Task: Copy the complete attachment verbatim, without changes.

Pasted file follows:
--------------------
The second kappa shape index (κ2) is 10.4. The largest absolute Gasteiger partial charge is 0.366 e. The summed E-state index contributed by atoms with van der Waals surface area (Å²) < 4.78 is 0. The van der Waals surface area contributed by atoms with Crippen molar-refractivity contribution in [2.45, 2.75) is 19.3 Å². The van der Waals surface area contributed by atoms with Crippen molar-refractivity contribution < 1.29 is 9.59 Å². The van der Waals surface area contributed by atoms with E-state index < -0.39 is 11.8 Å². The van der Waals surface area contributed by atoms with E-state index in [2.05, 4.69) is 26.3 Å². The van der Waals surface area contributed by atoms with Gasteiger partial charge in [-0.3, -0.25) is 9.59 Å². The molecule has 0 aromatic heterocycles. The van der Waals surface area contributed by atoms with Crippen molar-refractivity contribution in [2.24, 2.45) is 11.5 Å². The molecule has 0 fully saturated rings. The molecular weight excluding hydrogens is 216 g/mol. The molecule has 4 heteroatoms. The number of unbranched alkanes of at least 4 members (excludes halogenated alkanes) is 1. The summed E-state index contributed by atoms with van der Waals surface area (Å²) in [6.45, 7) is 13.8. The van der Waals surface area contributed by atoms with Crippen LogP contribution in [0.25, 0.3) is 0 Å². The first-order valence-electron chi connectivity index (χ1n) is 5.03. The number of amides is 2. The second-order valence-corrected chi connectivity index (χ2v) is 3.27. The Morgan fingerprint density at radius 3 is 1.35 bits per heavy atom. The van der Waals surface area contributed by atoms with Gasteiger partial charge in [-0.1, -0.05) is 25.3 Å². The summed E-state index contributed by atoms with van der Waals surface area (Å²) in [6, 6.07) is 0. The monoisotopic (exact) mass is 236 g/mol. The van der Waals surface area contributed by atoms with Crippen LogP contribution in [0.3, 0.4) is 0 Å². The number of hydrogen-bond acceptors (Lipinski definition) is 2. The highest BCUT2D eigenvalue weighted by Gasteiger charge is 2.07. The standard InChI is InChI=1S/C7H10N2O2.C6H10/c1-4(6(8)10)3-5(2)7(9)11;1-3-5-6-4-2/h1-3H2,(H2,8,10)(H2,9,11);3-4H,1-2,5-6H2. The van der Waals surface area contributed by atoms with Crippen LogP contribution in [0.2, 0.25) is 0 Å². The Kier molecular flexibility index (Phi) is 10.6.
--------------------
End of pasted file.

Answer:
The second kappa shape index (κ2) is 10.4. The largest absolute Gasteiger partial charge is 0.366 e. The summed E-state index contributed by atoms with van der Waals surface area (Å²) < 4.78 is 0. The van der Waals surface area contributed by atoms with Crippen molar-refractivity contribution in [2.45, 2.75) is 19.3 Å². The van der Waals surface area contributed by atoms with Crippen molar-refractivity contribution < 1.29 is 9.59 Å². The van der Waals surface area contributed by atoms with E-state index < -0.39 is 11.8 Å². The van der Waals surface area contributed by atoms with E-state index in [2.05, 4.69) is 26.3 Å². The van der Waals surface area contributed by atoms with Gasteiger partial charge in [-0.3, -0.25) is 9.59 Å². The molecule has 0 aromatic heterocycles. The van der Waals surface area contributed by atoms with Crippen molar-refractivity contribution in [2.24, 2.45) is 11.5 Å². The molecule has 0 fully saturated rings. The molecular weight excluding hydrogens is 216 g/mol. The molecule has 4 heteroatoms. The number of unbranched alkanes of at least 4 members (excludes halogenated alkanes) is 1. The summed E-state index contributed by atoms with van der Waals surface area (Å²) in [6.45, 7) is 13.8. The van der Waals surface area contributed by atoms with Crippen LogP contribution in [0.25, 0.3) is 0 Å². The first-order valence-electron chi connectivity index (χ1n) is 5.03. The number of amides is 2. The second-order valence-corrected chi connectivity index (χ2v) is 3.27. The Morgan fingerprint density at radius 3 is 1.35 bits per heavy atom. The van der Waals surface area contributed by atoms with Gasteiger partial charge in [-0.1, -0.05) is 25.3 Å². The summed E-state index contributed by atoms with van der Waals surface area (Å²) in [6, 6.07) is 0. The monoisotopic (exact) mass is 236 g/mol. The van der Waals surface area contributed by atoms with Crippen LogP contribution in [0.3, 0.4) is 0 Å². The number of hydrogen-bond acceptors (Lipinski definition) is 2. The highest BCUT2D eigenvalue weighted by Gasteiger charge is 2.07. The standard InChI is InChI=1S/C7H10N2O2.C6H10/c1-4(6(8)10)3-5(2)7(9)11;1-3-5-6-4-2/h1-3H2,(H2,8,10)(H2,9,11);3-4H,1-2,5-6H2. The van der Waals surface area contributed by atoms with Crippen LogP contribution in [0.2, 0.25) is 0 Å². The Kier molecular flexibility index (Phi) is 10.6.